Tendering is referred to as an official process for seeking offers for the supply of goods and services or the disposal of property. In this process, an invitation is extended from one party (Local Government) in response to which offers are made for tenders after considering predetermined assessment criteria, before the development of a written contract.
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Some Unsaid Rules
The local government of NSW have formulated various standards for procurement and tendering activities for all councils and their contractors & suppliers. The following is a brief of all the standards and principles that ensure appropriate tendering activities are upheld:
- Accountability and transparency
All the councils need to ensure that the process of awarding tender contracts is clear, open and fully documented because the scale of these contracts is high, even small errors can lead to significant monetary losses, so transparency and accountability are important.
- Honesty and fairness
Councils are expected to conduct all procurement, tendering and business relationships with honesty, probity, and fairness at all times. Bias towards any supplier or contractor is purely unethical and not allowed. Council officials are not to disclose any proprietary or confidential information to any third person.
Consistency in tendering activities is a must to prevent any confusion or irregular activities in the procurement process. Consistency can be referred to as the following:
- Conditions for all contractors shall be the same on any particular tender
- Criteria for evaluation shall be clearly indicated
- All the necessary requirements shall be explicitly specified
- Same information shall be provided to all the contractors
- The evaluation and selection criteria shall be based on the information contained in the tender documents
- Rule of law
Councils need to comply with all legal obligations; including all the provisions of the Local Government Act 1993 and the Regulation. Any action against the mentioned obligations will result in legal complications.
- No conflict of interests
If there is any conflict of interests with a council official, then the official is expected to report the interest without any delay. It is established to prevent breaches of public interest, guiding the council officials towards ethical practices.
- Intention to proceed
If there is an intention to proceed with a contract, only then the councils are expected to invite or submit tenders. They need to have the appropriate funds required for the tender to ensure that official time and money are not wasted on such useless practices.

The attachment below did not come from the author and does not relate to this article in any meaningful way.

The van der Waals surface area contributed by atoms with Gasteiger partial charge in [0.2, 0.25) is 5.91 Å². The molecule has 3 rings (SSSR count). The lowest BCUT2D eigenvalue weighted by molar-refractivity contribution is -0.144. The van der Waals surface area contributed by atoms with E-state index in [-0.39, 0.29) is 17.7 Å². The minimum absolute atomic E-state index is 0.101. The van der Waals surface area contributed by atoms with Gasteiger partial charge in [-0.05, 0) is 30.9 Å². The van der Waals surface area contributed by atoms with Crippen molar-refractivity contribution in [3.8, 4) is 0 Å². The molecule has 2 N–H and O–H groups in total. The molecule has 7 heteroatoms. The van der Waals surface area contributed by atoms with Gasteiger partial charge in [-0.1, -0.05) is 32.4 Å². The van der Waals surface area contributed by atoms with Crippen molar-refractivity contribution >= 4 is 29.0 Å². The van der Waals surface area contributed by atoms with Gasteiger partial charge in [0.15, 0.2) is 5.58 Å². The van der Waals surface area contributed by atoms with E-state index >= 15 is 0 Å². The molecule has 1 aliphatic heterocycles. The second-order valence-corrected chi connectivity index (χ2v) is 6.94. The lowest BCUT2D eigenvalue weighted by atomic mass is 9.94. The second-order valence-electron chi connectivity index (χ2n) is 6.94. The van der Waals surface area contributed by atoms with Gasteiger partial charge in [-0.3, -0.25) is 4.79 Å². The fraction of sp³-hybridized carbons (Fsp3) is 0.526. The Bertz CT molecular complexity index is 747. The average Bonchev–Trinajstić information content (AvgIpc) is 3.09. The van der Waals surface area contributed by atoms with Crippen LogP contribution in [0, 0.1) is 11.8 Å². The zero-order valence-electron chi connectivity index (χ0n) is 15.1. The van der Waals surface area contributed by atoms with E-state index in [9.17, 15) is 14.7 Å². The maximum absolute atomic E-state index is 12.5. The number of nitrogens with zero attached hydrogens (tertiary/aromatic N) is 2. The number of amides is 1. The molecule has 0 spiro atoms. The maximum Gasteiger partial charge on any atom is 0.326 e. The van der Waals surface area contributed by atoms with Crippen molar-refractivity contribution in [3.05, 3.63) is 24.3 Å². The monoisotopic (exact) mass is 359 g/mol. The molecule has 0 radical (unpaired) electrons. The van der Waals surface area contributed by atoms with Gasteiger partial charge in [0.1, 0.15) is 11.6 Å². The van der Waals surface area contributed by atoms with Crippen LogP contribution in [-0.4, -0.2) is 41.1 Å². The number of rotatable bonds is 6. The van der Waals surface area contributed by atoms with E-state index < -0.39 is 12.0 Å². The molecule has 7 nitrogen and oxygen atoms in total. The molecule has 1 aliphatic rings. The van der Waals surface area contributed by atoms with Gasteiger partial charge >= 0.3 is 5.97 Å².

Cooperation is the key to successful tendering activities. Councils are expected to encourage professional relationships based on respect, trust and open & efficient communication. They shall employ a non-adversarial approach to the resolution of all disputes.
- No improper advantage
Council officials are expected to treat all contractors alike. No improper advantage shall be given to any particular contractor over his competitors to ensure an ethical tendering process. It should be a fair competition among all competitors.
- No anti-competitive practices
Councils shall avoid being a part of collusive or any anti-competitive practices; preventing biased practices towards any particular contractor.
Play By The Right Rules
If you want to submit a winning bid for tenders in NSW, then you need to be mindful of the documentation you need to prepare and the manner it must be written in. You can see from the above points that local councils have strict selection criteria when selecting the winning company on tender, so it’s important to get you tender application right the first time. Its good to know that contractors are given an equal chance to submit a winning tender bid, however, tender writing requires a keen, creative and experienced approach. If you want to give your company the best chance at landing a big tender, then you should know that Madrigal Communications are specialists in writing tender responses and tender bids. Contact us to find out more.